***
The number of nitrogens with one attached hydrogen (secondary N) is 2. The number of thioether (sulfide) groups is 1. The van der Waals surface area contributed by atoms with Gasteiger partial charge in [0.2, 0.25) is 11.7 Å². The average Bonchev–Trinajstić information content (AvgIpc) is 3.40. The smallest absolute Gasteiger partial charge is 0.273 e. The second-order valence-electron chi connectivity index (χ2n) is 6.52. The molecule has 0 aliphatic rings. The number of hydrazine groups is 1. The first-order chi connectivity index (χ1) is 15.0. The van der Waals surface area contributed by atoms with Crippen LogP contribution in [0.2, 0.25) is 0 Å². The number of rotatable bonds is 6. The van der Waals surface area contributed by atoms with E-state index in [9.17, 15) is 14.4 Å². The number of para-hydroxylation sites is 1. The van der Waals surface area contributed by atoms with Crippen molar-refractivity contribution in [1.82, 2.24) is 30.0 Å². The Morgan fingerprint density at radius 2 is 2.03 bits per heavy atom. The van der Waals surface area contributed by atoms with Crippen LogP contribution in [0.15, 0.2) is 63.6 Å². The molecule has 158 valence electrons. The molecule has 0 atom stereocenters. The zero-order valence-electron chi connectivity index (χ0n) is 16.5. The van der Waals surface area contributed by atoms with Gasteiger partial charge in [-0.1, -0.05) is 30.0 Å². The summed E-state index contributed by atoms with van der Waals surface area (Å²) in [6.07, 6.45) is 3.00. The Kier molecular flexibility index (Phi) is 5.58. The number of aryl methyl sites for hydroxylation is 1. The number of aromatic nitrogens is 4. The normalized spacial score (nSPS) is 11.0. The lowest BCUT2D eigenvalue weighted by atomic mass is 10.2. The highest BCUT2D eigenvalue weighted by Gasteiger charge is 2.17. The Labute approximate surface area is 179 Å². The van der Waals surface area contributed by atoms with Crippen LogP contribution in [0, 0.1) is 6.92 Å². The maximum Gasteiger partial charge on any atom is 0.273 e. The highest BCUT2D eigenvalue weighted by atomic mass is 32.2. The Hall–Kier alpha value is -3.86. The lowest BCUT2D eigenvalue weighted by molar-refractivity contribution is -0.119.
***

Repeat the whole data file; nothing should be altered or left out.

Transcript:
The number of nitrogens with one attached hydrogen (secondary N) is 2. The number of thioether (sulfide) groups is 1. The van der Waals surface area contributed by atoms with Gasteiger partial charge in [0.2, 0.25) is 11.7 Å². The average Bonchev–Trinajstić information content (AvgIpc) is 3.40. The smallest absolute Gasteiger partial charge is 0.273 e. The second-order valence-electron chi connectivity index (χ2n) is 6.52. The molecule has 0 aliphatic rings. The number of hydrazine groups is 1. The first-order chi connectivity index (χ1) is 15.0. The van der Waals surface area contributed by atoms with Crippen LogP contribution in [0.2, 0.25) is 0 Å². The number of rotatable bonds is 6. The van der Waals surface area contributed by atoms with E-state index in [9.17, 15) is 14.4 Å². The number of para-hydroxylation sites is 1. The van der Waals surface area contributed by atoms with Crippen molar-refractivity contribution in [1.82, 2.24) is 30.0 Å². The Morgan fingerprint density at radius 2 is 2.03 bits per heavy atom. The van der Waals surface area contributed by atoms with Crippen LogP contribution in [0.15, 0.2) is 63.6 Å². The molecule has 158 valence electrons. The molecule has 0 atom stereocenters. The zero-order valence-electron chi connectivity index (χ0n) is 16.5. The van der Waals surface area contributed by atoms with Gasteiger partial charge in [-0.1, -0.05) is 30.0 Å². The summed E-state index contributed by atoms with van der Waals surface area (Å²) in [6.07, 6.45) is 3.00. The Kier molecular flexibility index (Phi) is 5.58. The number of aryl methyl sites for hydroxylation is 1. The number of aromatic nitrogens is 4. The normalized spacial score (nSPS) is 11.0. The lowest BCUT2D eigenvalue weighted by atomic mass is 10.2. The highest BCUT2D eigenvalue weighted by Gasteiger charge is 2.17. The Labute approximate surface area is 179 Å². The van der Waals surface area contributed by atoms with Crippen LogP contribution in [0, 0.1) is 6.92 Å². The maximum Gasteiger partial charge on any atom is 0.273 e. The highest BCUT2D eigenvalue weighted by atomic mass is 32.2. The Hall–Kier alpha value is -3.86. The lowest BCUT2D eigenvalue weighted by molar-refractivity contribution is -0.119.